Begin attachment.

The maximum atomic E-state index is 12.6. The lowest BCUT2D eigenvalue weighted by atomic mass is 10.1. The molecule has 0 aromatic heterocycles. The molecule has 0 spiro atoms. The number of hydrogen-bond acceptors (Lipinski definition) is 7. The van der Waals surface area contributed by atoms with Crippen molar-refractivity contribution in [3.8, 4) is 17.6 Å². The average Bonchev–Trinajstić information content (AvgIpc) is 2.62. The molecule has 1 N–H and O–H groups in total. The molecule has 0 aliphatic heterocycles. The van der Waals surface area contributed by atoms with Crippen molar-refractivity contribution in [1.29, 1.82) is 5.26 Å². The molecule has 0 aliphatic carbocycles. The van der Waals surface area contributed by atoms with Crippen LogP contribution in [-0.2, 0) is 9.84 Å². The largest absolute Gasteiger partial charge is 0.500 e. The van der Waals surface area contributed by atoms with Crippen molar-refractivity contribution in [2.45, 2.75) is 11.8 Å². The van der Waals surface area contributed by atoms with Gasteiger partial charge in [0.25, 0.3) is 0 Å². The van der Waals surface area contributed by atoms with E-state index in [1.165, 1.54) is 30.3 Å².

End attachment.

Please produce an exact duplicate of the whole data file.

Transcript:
The maximum atomic E-state index is 12.6. The lowest BCUT2D eigenvalue weighted by atomic mass is 10.1. The molecule has 0 aromatic heterocycles. The molecule has 0 spiro atoms. The number of hydrogen-bond acceptors (Lipinski definition) is 7. The van der Waals surface area contributed by atoms with Crippen molar-refractivity contribution in [3.8, 4) is 17.6 Å². The average Bonchev–Trinajstić information content (AvgIpc) is 2.62. The molecule has 1 N–H and O–H groups in total. The molecule has 0 aliphatic heterocycles. The van der Waals surface area contributed by atoms with Crippen molar-refractivity contribution in [1.29, 1.82) is 5.26 Å². The molecule has 0 aliphatic carbocycles. The van der Waals surface area contributed by atoms with Crippen LogP contribution in [-0.2, 0) is 9.84 Å². The largest absolute Gasteiger partial charge is 0.500 e. The van der Waals surface area contributed by atoms with Crippen molar-refractivity contribution in [2.45, 2.75) is 11.8 Å². The van der Waals surface area contributed by atoms with Gasteiger partial charge in [0.25, 0.3) is 0 Å². The van der Waals surface area contributed by atoms with E-state index in [1.165, 1.54) is 30.3 Å².